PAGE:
By Andrew Falduto
On December 5, the Senate Banking Committee voted to advance the nomination of Jerome “Jay” Powell as the Chairman of the Federal Reserve in a 22-1 vote, with the only Senator in opposition to the nomination being Elizabeth Warren (D-MA). This past November, Jerome H. Powell became one of the most recent nominations in the Trump Administration and is expected to become the new Chair of the Federal Reserve on February 3 to replace Janet Yellen, who has served as Chairwoman since 2014. Considering Powell has served on the Board of Governors of the Federal Reserve since 2012 when he was appointed by President Barack Obama and has proved to be a moderate Republican with years of experience, this nomination is not controversial 10 out of the 11 Democratic Senators on the Senate Banking, Housing, and Urban Affairs Committee voted to further his nomination, including Ranking Member Sherrod Brown (D-OH) and even somewhat far left members such as Jack Reed (D-RI), Chris Van Hollen (D-MD), and Brian Schatz (D-HI). Although this decision has not sparked as much debate or controversy as many of President Trump’s other federal nominations, there are still massive implications of possible changes that may occur in regards to the economy, federal monetary policy, and changes within the Federal Reserve itself.
In his five and a half years on the Board of Governors, Powell has never dissented from any of the decisions made by the Board or by Yellen. Powell himself has stated, “One factor that favors easier adjustment in [emerging-market economies] is that U.S. monetary policy normalization has been and should continue to be gradual, as long as the U.S. economy evolves roughly as expected.” This similarity in monetary policy poses the question: why would President Trump nominate a new Chair instead of simply renominating Yellen? Primarily because, despite their similar ideologies, Powell is much more heavily favored by conservative Senators than Yellen is, thus easing relations between the Senate and the President, which have been questionable since the President took office last year. This strategy would also ensure a quick and easy nomination process, as it avoids any possible contention of the renomination of Yellen. Ever since the Republican Party took control of the executive branch, the GOP as a whole has been more confident in Congress; therefore, the threat of heavy resistance towards the nomination of a Democrat, such as Yellen, has drastically increased. Not to mention President Trump’s presidency has been filled with unpredictable and sometimes unnecessary decisions, including the nomination of Jerome Powell, a lawyer and investment banker who could become the first Chair of the Federal Reserve not to have a Ph.D. in economics since Paul Volcker, who was nominated by President Jimmy Carter in 1979. Continuing his string of unusual decisions, the President Trump has stated before that he wants to leave his “own mark” on the central bank as well.,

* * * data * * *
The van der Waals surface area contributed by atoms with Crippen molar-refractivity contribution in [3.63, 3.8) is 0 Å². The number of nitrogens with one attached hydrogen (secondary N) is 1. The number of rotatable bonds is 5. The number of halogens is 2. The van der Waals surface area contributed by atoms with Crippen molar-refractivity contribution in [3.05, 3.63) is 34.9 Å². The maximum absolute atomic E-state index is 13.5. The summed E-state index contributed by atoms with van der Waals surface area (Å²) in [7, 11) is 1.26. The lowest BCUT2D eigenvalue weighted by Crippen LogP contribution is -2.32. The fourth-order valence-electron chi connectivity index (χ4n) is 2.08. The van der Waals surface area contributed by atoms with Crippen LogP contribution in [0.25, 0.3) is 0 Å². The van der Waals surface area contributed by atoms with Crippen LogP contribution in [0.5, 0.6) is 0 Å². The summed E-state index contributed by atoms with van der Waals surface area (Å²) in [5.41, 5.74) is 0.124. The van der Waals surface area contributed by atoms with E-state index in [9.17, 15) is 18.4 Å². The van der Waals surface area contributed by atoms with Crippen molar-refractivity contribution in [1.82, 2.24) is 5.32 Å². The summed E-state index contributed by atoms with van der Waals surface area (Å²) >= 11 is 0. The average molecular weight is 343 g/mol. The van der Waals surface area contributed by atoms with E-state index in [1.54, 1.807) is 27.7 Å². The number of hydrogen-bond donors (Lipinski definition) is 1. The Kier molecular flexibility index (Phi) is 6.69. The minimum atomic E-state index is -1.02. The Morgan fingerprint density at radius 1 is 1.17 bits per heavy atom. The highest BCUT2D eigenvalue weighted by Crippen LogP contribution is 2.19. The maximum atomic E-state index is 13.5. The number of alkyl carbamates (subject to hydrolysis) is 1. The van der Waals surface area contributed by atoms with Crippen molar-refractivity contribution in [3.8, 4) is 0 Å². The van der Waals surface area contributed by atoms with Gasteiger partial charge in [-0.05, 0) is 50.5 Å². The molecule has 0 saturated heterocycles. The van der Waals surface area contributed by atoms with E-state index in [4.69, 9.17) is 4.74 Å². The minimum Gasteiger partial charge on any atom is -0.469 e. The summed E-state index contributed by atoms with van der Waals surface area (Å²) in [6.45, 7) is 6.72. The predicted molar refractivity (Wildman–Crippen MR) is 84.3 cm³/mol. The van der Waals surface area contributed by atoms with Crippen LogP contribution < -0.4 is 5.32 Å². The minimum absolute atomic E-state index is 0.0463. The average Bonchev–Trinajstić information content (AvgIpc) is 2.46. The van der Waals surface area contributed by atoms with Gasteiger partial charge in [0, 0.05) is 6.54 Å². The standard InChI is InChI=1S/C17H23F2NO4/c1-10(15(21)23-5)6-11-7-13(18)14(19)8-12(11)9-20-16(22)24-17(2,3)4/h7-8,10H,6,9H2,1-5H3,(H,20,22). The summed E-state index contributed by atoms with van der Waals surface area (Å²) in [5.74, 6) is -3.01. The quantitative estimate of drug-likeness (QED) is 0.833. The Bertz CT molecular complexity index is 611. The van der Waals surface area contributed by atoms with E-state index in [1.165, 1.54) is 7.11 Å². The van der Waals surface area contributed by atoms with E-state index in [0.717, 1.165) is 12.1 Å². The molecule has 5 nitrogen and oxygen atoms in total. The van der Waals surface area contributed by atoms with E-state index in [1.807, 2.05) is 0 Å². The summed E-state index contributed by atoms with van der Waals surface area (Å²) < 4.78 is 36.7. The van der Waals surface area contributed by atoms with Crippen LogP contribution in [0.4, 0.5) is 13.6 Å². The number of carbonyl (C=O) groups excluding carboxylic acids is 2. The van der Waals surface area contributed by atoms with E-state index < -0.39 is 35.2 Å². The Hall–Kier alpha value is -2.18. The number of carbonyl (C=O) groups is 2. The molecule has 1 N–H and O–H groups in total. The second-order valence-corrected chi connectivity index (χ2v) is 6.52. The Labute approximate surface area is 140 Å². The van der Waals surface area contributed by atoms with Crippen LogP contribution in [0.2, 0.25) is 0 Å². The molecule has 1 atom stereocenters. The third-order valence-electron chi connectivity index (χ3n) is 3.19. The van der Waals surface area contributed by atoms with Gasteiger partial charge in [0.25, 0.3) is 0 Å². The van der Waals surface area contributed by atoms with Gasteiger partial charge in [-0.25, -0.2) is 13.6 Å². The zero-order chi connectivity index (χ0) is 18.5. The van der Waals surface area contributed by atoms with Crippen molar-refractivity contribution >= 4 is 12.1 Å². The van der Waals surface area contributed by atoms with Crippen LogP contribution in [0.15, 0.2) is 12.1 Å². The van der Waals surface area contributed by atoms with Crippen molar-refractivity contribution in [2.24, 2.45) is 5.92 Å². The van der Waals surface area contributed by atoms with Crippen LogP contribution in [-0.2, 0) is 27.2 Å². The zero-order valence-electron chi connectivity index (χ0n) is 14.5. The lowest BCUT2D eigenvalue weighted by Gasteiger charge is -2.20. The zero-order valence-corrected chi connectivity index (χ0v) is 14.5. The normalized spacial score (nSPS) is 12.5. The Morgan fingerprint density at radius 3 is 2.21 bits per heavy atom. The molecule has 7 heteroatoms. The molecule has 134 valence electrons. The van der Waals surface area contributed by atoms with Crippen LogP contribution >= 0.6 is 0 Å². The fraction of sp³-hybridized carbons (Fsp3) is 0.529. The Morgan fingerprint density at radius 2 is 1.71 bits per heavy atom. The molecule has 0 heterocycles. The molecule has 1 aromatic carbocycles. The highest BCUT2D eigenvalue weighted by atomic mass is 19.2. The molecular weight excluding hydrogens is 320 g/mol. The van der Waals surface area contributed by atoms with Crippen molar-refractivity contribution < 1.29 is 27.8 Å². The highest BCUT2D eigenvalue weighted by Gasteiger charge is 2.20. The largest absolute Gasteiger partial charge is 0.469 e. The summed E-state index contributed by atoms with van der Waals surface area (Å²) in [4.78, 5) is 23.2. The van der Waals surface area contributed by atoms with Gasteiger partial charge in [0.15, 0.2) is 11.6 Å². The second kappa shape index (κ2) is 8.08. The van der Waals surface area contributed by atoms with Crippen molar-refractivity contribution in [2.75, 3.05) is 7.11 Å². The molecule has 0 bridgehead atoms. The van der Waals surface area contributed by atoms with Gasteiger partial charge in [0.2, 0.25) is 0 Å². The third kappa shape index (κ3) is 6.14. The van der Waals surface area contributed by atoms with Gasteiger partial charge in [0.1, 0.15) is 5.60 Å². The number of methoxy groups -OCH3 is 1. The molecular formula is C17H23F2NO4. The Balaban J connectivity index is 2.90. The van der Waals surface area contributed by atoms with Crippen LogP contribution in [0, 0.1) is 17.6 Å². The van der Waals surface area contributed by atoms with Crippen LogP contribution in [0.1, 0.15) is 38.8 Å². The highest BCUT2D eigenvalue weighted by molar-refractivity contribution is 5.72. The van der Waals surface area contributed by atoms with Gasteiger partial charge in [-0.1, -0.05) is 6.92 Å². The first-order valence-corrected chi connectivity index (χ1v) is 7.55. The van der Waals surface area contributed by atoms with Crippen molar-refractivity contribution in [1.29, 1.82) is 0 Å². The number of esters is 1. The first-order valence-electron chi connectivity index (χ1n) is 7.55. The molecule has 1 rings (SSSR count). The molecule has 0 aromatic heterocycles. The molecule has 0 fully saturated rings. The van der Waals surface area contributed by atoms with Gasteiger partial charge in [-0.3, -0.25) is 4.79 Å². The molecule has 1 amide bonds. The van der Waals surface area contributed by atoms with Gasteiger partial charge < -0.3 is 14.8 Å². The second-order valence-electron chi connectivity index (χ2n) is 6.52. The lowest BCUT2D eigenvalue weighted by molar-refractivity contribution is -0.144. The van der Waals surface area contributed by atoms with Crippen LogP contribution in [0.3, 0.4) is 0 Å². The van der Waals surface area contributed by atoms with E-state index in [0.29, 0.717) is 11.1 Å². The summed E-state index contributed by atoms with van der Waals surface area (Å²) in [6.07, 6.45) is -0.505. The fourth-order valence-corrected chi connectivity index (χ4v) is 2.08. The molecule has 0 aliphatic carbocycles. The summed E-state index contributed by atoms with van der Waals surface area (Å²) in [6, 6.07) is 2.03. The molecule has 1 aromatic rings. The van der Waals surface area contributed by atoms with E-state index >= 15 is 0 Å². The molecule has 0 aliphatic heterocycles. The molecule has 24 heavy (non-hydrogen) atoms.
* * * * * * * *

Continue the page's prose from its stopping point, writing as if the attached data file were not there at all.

While Powell’s core economic principles may not have deviated from Yellen or the Board of Governors as a whole, if he is successful in following through with his previously stated intentions as Chairman, there would be lasting effects. Just after the nomination, Ben Bernanke, who served as Chairman from 2006 to 2014, became one of the first to comment on the decision, stating, “As Jay told me, we needed an ‘off ramp.’” The “off ramp” referenced here is the idea that the Federal Reserve must be able to instill new, alternative policies if necessary in case of a recession. This “off ramp” policy would also include a drastic decrease in the Federal Reserve balance sheet, which is the tally of the Fed’s assets and liabilities. In a speech in June, Powell commented on the Federal Reserve balance sheet, showing his support for decreasing the balance from the current $4.5 trillion to $2.9 trillion, or if possible, $2.4 trillion. This decision would primarily decrease the amount of control the Federal Reserve has over overall interest rates, by hindering the Fed’s ability to buy bonds from private banks. While Powell seems to be implying a shift toward less aggressive monetary policy, promoting the laissez-faire capitalism of the Trump administration, his actions on the Board have shown more consistent government support of the economy. “[Powell]’s detailed analysis and highly effective presentation of the day-by-day cash flows of the federal government was instrumental in last year’s efforts to resolve the debt ceiling crisis,” said Jason Grumet, the president of the Bipartisan Policy Center. This odd, but still coherent mixture of ideologies, seems like it will gradually shift the focus of the Federal Reserve from controlling the economy to more passively monitoring it, which many could argue was the original purpose of the Federal Reserve.